Goodreads = Good Reading Habits

I’ve been tracking my reading on Goodreads since August of 2008, so this month marks twelve years of books I’ve read, books I want to read (my “TBR” list), and sometimes, my thoughts on them. I wish I were better at writing reviews of all the books I read, but maybe this is something I can work on now that I’m home all day.

Users of Goodreads rate the books they read using a five-star rating system. This system isn’t perfect, no allowances for half-stars or a way to indicate you have abandoned a book you started but didn’t like, but overall it’s a great way to keep track of your reading life. Lots of people use bullet journals and artsy-looking notebooks to track their reading, but I’m much better at keeping track of things on my phone with a few clicks.

Back in the day when libraries were open, you know, in PC (pre-COVID), I would stand in front of the new arrivals bookshelves and add things to my TBR list in Goodreads. It’s easy to do, just by hovering your phone over the barcode of the book (if the library hasn’t pasted its own barcode on top of it) and it automatically adds it to your list! When you start a book, you scan the barcode, and then you can update it as you read, either by number of pages read or percentage of book read if on an e-reader. Now that Amazon has purchased Goodreads, my Kindle automatically connects my e-books purchased through Amazon or downloaded through Libby (library e-book and audio-book loaning app).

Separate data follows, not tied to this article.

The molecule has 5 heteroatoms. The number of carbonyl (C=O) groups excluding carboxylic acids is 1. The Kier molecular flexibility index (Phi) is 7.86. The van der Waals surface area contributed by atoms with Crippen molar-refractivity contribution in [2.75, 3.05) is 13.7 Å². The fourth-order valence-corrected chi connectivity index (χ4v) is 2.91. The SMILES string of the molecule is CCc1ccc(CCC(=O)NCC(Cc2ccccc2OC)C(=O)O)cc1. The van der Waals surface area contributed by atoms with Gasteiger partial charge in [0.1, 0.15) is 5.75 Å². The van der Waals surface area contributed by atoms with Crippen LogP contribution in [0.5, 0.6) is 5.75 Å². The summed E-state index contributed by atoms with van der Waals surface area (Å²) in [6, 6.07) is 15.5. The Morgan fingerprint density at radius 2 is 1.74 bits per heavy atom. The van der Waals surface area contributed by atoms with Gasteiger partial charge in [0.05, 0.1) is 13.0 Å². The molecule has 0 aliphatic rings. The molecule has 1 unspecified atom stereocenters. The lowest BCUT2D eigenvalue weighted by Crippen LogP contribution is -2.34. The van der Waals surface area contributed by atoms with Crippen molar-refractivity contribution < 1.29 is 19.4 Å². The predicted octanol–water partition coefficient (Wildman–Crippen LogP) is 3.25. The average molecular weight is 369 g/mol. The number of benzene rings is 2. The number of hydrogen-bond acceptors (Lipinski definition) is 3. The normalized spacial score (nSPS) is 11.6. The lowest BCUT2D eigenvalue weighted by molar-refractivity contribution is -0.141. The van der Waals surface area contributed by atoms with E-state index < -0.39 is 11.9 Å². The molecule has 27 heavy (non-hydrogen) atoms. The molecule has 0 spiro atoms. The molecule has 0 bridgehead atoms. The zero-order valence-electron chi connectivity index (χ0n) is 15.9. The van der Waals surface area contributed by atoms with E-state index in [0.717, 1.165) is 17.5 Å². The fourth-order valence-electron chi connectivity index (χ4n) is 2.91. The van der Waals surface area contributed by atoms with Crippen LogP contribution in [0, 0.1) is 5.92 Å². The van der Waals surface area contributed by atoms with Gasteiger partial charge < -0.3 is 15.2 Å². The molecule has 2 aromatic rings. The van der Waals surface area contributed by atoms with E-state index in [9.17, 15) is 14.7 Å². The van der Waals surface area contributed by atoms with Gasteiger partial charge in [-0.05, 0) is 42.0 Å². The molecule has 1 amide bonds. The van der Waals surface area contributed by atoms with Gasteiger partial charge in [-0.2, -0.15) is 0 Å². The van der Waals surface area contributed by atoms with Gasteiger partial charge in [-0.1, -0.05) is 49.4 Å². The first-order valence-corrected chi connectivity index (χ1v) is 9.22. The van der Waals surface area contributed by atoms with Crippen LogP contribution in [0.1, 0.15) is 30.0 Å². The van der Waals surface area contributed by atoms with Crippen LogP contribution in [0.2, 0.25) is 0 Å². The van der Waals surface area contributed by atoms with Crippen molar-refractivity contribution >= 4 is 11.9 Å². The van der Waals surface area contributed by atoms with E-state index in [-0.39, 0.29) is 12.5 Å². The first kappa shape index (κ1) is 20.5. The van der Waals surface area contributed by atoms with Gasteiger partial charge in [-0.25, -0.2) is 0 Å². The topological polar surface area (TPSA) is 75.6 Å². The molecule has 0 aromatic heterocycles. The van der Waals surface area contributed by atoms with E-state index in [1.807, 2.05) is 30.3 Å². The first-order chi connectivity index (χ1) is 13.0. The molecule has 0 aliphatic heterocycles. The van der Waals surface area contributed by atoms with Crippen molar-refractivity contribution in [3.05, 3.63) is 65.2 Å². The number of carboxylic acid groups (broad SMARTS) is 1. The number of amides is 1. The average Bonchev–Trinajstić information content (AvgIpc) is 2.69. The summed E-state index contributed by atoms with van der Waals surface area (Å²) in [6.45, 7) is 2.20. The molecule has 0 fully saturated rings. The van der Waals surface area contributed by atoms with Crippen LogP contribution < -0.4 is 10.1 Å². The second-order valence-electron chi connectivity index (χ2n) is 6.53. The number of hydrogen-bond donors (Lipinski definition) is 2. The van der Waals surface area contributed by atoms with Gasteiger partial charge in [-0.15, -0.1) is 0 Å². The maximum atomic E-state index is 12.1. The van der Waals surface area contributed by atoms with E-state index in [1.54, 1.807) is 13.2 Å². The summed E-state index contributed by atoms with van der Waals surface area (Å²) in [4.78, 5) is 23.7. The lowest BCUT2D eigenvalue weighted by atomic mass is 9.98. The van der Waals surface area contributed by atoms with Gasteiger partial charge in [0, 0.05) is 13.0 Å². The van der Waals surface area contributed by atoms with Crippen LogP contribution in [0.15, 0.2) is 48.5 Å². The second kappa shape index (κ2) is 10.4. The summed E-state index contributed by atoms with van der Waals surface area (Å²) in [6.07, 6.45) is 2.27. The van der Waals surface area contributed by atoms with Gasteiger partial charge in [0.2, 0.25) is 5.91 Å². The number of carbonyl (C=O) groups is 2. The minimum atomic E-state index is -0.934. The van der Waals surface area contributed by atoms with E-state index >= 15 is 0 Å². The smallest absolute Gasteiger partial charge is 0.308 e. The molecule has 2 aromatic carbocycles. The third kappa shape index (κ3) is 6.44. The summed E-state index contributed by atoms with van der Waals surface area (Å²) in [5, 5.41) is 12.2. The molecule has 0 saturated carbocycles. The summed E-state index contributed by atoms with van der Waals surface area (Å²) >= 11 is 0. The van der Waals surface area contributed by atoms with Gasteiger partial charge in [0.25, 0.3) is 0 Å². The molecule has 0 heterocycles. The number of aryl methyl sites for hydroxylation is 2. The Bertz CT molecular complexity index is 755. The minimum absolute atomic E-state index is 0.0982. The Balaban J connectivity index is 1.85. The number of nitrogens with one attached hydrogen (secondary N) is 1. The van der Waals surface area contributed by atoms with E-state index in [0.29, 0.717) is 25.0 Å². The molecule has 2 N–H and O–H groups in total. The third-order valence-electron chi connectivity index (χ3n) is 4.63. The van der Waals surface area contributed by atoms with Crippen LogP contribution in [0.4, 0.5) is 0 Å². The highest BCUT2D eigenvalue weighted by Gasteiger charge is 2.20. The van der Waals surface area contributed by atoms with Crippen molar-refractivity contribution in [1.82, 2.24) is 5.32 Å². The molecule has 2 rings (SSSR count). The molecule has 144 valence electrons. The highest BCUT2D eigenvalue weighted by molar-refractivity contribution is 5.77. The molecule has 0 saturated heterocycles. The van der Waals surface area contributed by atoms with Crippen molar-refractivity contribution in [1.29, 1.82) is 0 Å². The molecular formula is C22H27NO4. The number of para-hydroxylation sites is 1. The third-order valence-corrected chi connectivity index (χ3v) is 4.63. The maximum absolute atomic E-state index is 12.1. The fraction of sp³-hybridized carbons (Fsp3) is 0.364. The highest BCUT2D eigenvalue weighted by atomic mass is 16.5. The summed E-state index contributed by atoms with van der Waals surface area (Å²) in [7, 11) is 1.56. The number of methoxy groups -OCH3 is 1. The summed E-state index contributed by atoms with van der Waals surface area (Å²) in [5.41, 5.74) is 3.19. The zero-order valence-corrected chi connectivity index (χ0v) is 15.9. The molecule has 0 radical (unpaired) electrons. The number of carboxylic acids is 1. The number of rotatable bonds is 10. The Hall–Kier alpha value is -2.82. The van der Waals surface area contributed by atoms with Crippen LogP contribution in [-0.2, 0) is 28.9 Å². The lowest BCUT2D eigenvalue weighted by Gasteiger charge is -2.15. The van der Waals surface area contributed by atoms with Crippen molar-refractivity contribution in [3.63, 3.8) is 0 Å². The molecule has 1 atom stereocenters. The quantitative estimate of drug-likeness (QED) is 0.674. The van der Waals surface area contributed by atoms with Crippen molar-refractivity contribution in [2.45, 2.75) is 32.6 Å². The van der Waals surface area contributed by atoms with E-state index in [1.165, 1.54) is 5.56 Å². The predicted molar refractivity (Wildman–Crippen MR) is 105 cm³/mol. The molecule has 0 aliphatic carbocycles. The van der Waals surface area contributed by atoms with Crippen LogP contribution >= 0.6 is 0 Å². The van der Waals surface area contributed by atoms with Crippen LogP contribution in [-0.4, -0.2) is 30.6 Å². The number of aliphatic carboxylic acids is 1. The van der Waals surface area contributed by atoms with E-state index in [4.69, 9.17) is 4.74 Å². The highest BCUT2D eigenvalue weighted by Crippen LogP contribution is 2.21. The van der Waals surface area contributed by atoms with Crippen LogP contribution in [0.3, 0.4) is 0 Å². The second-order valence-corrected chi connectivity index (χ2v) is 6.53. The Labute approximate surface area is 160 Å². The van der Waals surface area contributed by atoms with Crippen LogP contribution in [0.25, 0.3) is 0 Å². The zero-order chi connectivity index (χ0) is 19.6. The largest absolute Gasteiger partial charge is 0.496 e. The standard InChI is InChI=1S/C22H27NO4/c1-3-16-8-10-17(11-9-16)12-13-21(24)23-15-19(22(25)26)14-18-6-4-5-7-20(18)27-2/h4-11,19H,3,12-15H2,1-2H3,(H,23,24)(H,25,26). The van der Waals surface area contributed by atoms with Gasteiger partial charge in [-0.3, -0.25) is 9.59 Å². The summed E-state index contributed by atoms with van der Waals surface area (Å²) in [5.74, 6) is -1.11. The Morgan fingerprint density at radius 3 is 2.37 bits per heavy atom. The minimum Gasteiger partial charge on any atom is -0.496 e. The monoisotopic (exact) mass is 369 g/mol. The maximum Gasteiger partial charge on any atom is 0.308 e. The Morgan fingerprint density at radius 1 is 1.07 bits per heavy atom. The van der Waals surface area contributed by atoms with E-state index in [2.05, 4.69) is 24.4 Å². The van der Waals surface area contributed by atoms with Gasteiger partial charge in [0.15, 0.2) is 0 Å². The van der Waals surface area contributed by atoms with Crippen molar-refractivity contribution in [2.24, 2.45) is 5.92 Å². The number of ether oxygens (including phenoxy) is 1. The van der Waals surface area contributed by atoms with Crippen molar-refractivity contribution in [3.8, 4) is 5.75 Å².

One of the things I love most about Goodreads is the Reading Challenge option. Each year you set your own Reading Challenge–how many books you want to read, and as the year goes by, the Reading Challenge tells you if you are on track to meet your goal. If only I paid as much attention to the number of calories I consume each day as I do to the number of books I read each year!

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At the beginning of the pandemic, library due dates were deleted from all accounts, and all fines were erased. I had a stack of library books, as I always do, but for weeks and weeks, I could not focus to read them. I was spending so much energy converting my in-class lesson plans to virtual lesson plans, I just could not pick up a book to read for “fun.” There was so much uncertainty, so many disturbing news reports, so many deaths, who could read for fun?

At some point, my love of reading kicked back in, and the first thing I picked up from my stack was the last book I checked out before the pandemic, in fact, my local branch of MCPL was the last public place I visited before the lockdown. Luckily, it was a very compelling story and I whizzed right through it. I was back! From there, I plowed through my stack and then started in on my Kindle, books I had purchased from special deals via BookBub or Modern Mrs. Darcy, or books I checked out from MCPL via Libby.